Cassius Clay, soon to become Muhammad Ali, had lived life as a second-class citizen. When he won the Olympic gold medal and began receiving the instant attention the medal generated, he realized that, as he put it, he was “kind of special.” People who interviewed Ali throughout his long career rarely seemed to recognize that not only did Ali represent, for better or worse, all of black America, but that he understood he did. Young black boys and girls across the country wanted to say, like Muhammad Ali, that they were beautiful, that they were pretty. It wasn’t vanity that had this handsome young man staring into television cameras and posing for photographers, but rather a desire to broadcast to the world that black was indeed beautiful. In Muhammad Ali, young people found a model for their pride. Ali, in turn, never forgetting where he came from, accepted this role.

  At first there were doubters among the black population. When this young man stood up and bragged about how beautiful he was, when he stood up and announced how great he was, would he fail to perform and thereby embarrass all of them? And did the white world understand how easy it was for black people to be embarrassed? Muhammad Ali did. Charles “Sonny” Liston, the ex-crook, was an embarrassment to the NAACP, whose members asked Floyd Patterson not to fight him. They didn’t want Liston to have a chance at the title because they felt that with few redeeming qualities outside of his magnificent punching power, Liston as heavyweight champion would bring shame to the black community.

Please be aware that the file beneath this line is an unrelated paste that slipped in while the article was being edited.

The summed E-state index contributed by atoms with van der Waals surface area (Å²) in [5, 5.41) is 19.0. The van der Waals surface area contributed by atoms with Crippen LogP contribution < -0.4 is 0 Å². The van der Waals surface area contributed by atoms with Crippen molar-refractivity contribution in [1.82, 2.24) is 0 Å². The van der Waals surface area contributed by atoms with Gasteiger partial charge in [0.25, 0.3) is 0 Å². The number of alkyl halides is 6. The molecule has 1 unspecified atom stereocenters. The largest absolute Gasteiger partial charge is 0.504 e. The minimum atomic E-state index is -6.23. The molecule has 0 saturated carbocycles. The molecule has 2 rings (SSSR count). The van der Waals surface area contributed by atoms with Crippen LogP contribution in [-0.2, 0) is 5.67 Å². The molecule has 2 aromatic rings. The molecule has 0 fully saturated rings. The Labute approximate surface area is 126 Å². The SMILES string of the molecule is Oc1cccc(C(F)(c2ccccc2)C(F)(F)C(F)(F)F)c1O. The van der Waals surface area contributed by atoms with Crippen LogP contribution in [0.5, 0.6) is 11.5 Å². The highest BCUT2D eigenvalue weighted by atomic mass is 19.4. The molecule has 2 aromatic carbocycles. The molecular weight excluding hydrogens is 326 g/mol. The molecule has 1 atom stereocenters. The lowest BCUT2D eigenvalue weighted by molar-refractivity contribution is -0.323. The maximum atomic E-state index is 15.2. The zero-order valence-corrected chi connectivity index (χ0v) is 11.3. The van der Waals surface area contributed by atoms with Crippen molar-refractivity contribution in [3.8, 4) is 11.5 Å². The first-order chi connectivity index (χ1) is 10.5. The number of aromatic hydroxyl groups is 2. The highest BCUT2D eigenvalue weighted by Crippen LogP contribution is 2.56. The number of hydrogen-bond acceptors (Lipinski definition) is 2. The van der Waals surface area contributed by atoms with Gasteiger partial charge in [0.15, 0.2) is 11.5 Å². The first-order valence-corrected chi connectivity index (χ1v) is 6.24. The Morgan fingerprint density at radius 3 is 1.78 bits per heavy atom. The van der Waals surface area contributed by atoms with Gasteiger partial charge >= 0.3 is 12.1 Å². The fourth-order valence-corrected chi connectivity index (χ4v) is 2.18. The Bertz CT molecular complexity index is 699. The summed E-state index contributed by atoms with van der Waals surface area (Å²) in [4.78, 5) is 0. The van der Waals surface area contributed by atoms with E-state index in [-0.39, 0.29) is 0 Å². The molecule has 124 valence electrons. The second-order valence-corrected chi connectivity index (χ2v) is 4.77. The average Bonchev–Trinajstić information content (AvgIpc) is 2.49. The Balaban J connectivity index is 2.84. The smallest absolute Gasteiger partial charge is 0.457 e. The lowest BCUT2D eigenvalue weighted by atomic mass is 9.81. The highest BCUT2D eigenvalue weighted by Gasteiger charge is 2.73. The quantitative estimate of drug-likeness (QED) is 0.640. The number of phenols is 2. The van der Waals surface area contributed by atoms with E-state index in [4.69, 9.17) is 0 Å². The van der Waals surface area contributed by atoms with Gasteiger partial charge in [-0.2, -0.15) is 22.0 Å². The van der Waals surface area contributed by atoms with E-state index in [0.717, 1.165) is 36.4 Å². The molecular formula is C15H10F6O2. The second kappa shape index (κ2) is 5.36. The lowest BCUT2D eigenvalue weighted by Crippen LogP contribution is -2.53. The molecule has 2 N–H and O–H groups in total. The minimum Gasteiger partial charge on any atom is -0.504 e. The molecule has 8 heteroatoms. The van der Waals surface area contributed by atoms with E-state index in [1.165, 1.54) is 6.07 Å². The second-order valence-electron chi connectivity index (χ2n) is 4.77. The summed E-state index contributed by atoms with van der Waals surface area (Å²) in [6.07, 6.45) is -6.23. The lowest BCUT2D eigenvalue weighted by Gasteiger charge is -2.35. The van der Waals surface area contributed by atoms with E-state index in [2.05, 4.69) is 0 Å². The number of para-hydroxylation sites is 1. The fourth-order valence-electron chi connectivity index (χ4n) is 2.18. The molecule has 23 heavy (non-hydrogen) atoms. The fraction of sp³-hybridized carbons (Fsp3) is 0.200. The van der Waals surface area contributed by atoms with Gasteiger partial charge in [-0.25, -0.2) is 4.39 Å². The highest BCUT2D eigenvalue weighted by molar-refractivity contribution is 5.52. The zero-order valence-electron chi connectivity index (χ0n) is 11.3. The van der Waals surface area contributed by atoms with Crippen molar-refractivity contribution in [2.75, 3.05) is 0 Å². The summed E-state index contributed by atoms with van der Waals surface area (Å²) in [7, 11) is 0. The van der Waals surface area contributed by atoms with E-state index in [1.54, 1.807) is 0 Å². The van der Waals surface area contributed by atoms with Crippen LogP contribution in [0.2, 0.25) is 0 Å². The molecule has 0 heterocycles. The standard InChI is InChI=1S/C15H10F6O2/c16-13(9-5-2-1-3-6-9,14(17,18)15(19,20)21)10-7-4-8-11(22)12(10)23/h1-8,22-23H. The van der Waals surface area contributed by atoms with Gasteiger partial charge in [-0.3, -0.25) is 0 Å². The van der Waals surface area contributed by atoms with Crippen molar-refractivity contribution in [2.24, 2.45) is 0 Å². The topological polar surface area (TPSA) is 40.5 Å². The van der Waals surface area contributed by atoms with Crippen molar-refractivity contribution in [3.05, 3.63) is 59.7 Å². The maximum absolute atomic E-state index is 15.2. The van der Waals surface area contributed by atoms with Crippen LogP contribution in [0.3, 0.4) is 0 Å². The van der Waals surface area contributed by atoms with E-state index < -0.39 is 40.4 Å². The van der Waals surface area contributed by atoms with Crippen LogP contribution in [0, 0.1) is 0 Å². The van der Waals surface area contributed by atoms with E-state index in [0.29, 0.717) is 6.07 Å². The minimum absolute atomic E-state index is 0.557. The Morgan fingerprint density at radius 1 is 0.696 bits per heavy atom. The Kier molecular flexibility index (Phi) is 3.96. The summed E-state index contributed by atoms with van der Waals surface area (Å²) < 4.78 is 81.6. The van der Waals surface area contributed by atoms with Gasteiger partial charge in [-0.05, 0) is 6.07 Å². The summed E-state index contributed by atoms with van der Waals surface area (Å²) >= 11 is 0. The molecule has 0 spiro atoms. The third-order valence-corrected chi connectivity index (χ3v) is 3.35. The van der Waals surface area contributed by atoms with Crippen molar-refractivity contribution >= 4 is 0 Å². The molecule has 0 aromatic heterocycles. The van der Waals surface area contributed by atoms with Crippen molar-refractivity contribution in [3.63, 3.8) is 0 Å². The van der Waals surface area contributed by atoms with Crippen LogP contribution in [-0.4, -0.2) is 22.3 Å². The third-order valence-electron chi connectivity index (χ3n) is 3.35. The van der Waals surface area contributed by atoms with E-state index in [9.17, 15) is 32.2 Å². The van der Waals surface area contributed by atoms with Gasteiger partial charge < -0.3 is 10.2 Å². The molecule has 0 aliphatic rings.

Muhammad Ali did not embarrass us. He defeated the fierce Sonny Liston when everyone thought he would fall. He followed his heart and joined the Nation of Islam. For some black people Liston’s Mob ties were more desirable than Ali’s affiliation with the Nation of Islam, which called attention to race at a time when many African Americans, and whites as well, wanted to put race out of the national vocabulary.